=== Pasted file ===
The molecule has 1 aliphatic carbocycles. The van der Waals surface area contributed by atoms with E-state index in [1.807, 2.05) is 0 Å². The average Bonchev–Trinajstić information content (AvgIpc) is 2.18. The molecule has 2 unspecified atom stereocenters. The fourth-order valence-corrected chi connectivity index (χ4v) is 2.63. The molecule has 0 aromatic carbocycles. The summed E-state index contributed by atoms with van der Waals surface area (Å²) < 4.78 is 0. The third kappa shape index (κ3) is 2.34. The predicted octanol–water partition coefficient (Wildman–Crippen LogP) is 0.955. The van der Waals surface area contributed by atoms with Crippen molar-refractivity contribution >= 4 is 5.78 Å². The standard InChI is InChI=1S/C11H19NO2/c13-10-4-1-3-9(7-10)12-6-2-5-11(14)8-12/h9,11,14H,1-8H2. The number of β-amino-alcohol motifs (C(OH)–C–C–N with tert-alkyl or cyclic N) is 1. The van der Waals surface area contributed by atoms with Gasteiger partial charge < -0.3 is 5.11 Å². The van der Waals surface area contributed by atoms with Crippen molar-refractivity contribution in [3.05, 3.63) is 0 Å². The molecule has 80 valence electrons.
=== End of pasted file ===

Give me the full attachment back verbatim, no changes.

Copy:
The molecule has 1 aliphatic carbocycles. The van der Waals surface area contributed by atoms with E-state index in [1.807, 2.05) is 0 Å². The average Bonchev–Trinajstić information content (AvgIpc) is 2.18. The molecule has 2 unspecified atom stereocenters. The fourth-order valence-corrected chi connectivity index (χ4v) is 2.63. The molecule has 0 aromatic carbocycles. The summed E-state index contributed by atoms with van der Waals surface area (Å²) < 4.78 is 0. The third kappa shape index (κ3) is 2.34. The predicted octanol–water partition coefficient (Wildman–Crippen LogP) is 0.955. The van der Waals surface area contributed by atoms with Crippen molar-refractivity contribution >= 4 is 5.78 Å². The standard InChI is InChI=1S/C11H19NO2/c13-10-4-1-3-9(7-10)12-6-2-5-11(14)8-12/h9,11,14H,1-8H2. The number of β-amino-alcohol motifs (C(OH)–C–C–N with tert-alkyl or cyclic N) is 1. The van der Waals surface area contributed by atoms with Gasteiger partial charge < -0.3 is 5.11 Å². The van der Waals surface area contributed by atoms with Crippen molar-refractivity contribution in [3.05, 3.63) is 0 Å². The molecule has 80 valence electrons.